The Madonnas of Echo Park is a collection of related, intertwined short stories that follow the lives of the Mexican residents of this neighborhood, a community in Los Angeles. Yes, there are day-laborers, maids and bus drivers, but, like the neighborhoods we all live in, their lives and motivations are diverse. The one event that all of this revolves around is the accidental murder of a toddler in front of the local corner store.

The first line sets the tone - We slipped into this country like thieves, onto the land that once was ours.

I'm going to say this word again, Brilliant. Go buy this book right now.
88 reviews2 followers
January 16, 2019
A rich panorama of Los Angeles and its history. I recommend multiple reads to unpack all the intricate connections between its eight chapters/ stories.
500 reviews
February 21, 2019
This is a good book. Not sure if it’s really good or just good.

I’m not thrilled with the writing. Something about it just throws me. I think it’s the way he describes everything. It just feels disconnected or rough. I honestly don’t know what it is. There’s also his frequent use of cuss words. I mean, I get it, that’s how people talk. But I think this betrays one of the general guidlines of narrative: don’t tell me, show me. He seems to make too much of an effort to make the reader understand that “this is the way it is, okay?” But readers get it, most of us catch on pretty quick. Show, don’t tell. Cuss words don’t add much value, they distract without adding much. A well-placed cuss word can make a lot of sense. But unless the cussing is a core part of the narrative or structurally important to the narrative, cuss words just take away from the rhythm of the story. They’re meant to be used for their impact, their startling affect, or in order to show something important (unless they’re intrinsic to the narrative, in which case you might be using them constantly). But yeah, I think he tells too often, and I think his frequent use of cuss words reveals that because they’re not always being used effectively. I think it’s kind of like the writer who tries to use idiomatic language but uses it too often or without a clear why or simply inartfully, it just becomes distracting.

Like other reviewers, I too am somewhat flummoxed by the bus driver story. He does tie it in to the others, but not as strongly. Is he trying to add more color to the overall picture? Maybe. But yeah, that didn’t fit in as well.

I think I’m also a little disappointed that he doesn’t keep track of all the characters. Hector gets lost and we never see him again. I’m still unclear as to what happens to him? Does he get deported? Or prison? Idk. Maybe that’s my fault. Maybe I didn’t pay attention very well. The focus is primarily on the women in the story, which is fine, but he loses the other characters he brings in, and ultimately it feels like maybe he’s saying something about the men in this fictional/non-fictional Latino community????? Maybe that’s just an indirect result from losing contact with a couple of the important male characters.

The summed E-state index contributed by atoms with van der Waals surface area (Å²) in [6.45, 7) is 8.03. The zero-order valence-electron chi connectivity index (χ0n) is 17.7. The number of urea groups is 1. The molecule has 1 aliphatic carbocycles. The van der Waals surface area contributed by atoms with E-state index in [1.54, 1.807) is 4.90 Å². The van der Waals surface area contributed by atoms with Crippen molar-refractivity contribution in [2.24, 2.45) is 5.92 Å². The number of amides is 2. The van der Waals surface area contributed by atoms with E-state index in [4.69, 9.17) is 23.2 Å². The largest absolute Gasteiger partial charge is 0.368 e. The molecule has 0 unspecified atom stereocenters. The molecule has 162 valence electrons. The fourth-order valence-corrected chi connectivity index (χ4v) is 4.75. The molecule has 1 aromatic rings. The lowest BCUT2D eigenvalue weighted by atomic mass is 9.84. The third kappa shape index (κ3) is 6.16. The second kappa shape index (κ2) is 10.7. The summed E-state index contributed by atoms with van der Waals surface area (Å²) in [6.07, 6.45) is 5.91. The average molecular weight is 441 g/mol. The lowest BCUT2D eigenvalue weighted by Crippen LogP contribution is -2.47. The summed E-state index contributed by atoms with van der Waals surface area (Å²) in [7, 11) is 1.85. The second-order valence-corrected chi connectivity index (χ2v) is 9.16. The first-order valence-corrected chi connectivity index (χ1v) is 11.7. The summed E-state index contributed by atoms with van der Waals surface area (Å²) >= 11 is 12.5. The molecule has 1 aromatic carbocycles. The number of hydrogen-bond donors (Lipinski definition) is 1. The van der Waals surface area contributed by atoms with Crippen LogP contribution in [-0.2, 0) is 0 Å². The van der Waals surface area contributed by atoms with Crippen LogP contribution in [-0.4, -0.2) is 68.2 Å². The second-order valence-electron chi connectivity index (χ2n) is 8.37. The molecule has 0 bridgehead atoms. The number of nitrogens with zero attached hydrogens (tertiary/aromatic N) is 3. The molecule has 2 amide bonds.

So I’m somewhat ambilavent about the book because of these qualities.

At the same time, these stories do evoke feelings in me: loneliness, sadness, hope, love, peace, goodness, darkness, despair, anger.

I also like that he uses Spanish as well, because that helps bring us into the lives of his characters and who they are. I think he uses it fairly well, but here too sometimes I feel it is more of a distraction (usually when he uses a Spanish cuss word or euphemistic language). But I’m still glad he has it in there.

And he makes me wanna drive down to LA and visit these neighborhoods.

So I’m gonna give it 3.5.
Profile Image for Maureen.
208 reviews2 followers
January 3, 2020
My favorite book of the recent past. I loved every bit of it. His writing is mesmerizing...descriptive, sad, engrossing. Great character development and hook-in-mouth plot that made me not want to put it down. I loved the entertwining of stories.

This book is so precise on what I assume to be the immigrant experience in LA from all sides...everyone from the border jumper, to the children born here of immigrants, the ones that speak English and those that don't. The housekeepers, shop keepers, criminals and honest men just trying to provide for their family.

Truly a great book.
Profile Image for Mandy.
364 reviews4 followers
November 11, 2020
It’s taken me a while to finish the last bit of this book but I finally did.
It was a disappointment. Not a novel, rather a collection of short stories of characters who have a slight connection to each other. It was hard to keep everyone straight and it would often ramble about politics or history for page-length paragraphs.
It was confusing and a struggle to get through, sadly. There were a few good moments. Hector’s sad tale was a standout. The drive by shooting. I don’t like to regret spending money on books but since I do it so rarely, I want it to be worth it and this one was not.